The most important thing to remember with Bach playing, as with all organ playing, isn't to show how well you can conform to some systematized recipe but to get things clear for the listener [See Listening for the Listener]. The French Romantic legato school of thought codified in Dupre's ubiquitous and often utilized Methode d'Orgue was the predominant one engrained in everyone's minds for generations, but we know today that the playing of a Bach organ fugue isn't, and cannot be, confined to the rigid consistency of a strictly legato style, not 100 per cent of the time. The fact, not open to debate, that connecting the left hand line has a tendency to compromise the clarity of the right hand line, that at times we have to break it [the left hand line] by detaching so the right hand can be heard more clearly, is an illustration of this. To be fair to Dupre, he did place articulation markings at certain places in his Bach edition, and we can give him credit for going to the Bachgesellschaft to get things in an original, unedited state. But we can move one finger over another to reach other notes and articulate the notes in a way known to Bach, in Bach's own very artistic and improvisorial sense, and in an innovative, pleasing, clear, and very satisfactory manner to the ear, without the legalism of Dupre legato and its fingerings.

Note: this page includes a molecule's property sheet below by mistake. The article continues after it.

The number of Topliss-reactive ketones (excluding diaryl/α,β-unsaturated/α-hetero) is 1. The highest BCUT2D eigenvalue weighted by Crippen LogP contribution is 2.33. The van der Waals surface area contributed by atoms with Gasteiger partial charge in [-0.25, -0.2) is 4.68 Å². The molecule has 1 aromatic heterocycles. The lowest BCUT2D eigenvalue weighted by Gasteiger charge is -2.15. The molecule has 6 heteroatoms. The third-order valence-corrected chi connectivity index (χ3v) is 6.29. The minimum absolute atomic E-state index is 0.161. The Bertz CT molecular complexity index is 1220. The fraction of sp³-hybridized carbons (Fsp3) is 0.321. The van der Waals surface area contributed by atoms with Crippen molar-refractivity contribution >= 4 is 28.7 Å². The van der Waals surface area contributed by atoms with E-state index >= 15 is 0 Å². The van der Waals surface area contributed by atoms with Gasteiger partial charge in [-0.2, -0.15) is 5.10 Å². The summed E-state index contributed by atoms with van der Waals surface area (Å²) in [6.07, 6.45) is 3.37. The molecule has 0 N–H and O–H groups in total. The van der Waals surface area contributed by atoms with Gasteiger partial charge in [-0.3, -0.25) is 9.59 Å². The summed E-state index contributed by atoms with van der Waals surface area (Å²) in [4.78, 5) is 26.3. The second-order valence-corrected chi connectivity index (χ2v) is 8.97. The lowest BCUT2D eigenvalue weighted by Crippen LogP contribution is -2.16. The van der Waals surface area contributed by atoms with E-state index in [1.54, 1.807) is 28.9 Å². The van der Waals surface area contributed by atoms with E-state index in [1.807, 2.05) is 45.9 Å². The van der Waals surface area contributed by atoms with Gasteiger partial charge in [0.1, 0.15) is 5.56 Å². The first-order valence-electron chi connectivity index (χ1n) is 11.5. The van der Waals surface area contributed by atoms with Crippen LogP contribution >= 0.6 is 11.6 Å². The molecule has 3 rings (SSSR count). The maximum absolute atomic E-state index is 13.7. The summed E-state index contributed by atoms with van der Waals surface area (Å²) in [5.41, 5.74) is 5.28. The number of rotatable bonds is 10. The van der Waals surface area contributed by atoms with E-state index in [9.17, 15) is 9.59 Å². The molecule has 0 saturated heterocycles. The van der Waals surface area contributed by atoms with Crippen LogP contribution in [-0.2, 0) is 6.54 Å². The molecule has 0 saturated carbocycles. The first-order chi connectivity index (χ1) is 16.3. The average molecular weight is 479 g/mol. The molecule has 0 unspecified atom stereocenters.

Bach the organist seemed to have appreciated innovation, experimentation, and adaptation, introducing it even when it was risky (for example, upon returning from visiting and learning from Buxtehude during the winter of 1705-1706, he "mingled many strange tones" in the chorales being sung by the congregation at Arnstadt to the point that they were confounded by it). He was keen on newly invented instruments and the possibilities for elaboration inherent in a prevailing harmony, marking this cantankerous, old wig-wearing schoolmaster as anything but a museum keeper. In terms of boldness and innovation he was the famous organist, the "switched on" superstar, even the jazz artist, of his time, and in better utilizing the method or technique, whatever we wish to call it, that was familiar to him, it opens the door to how he would interpret his own works. His coloratura, variation, and other techniques, not holding to some of the expected ways of playing, were very much a jazz of his time, a phenomenon that opened the way to a more exciting way of playing without making sure he substituted on that descending scale or used heels to move over to the next note. From all research on him, it wouldn't have mattered, he would have just picked up his foot and moved it an octave without worrying about substituting to make that happen.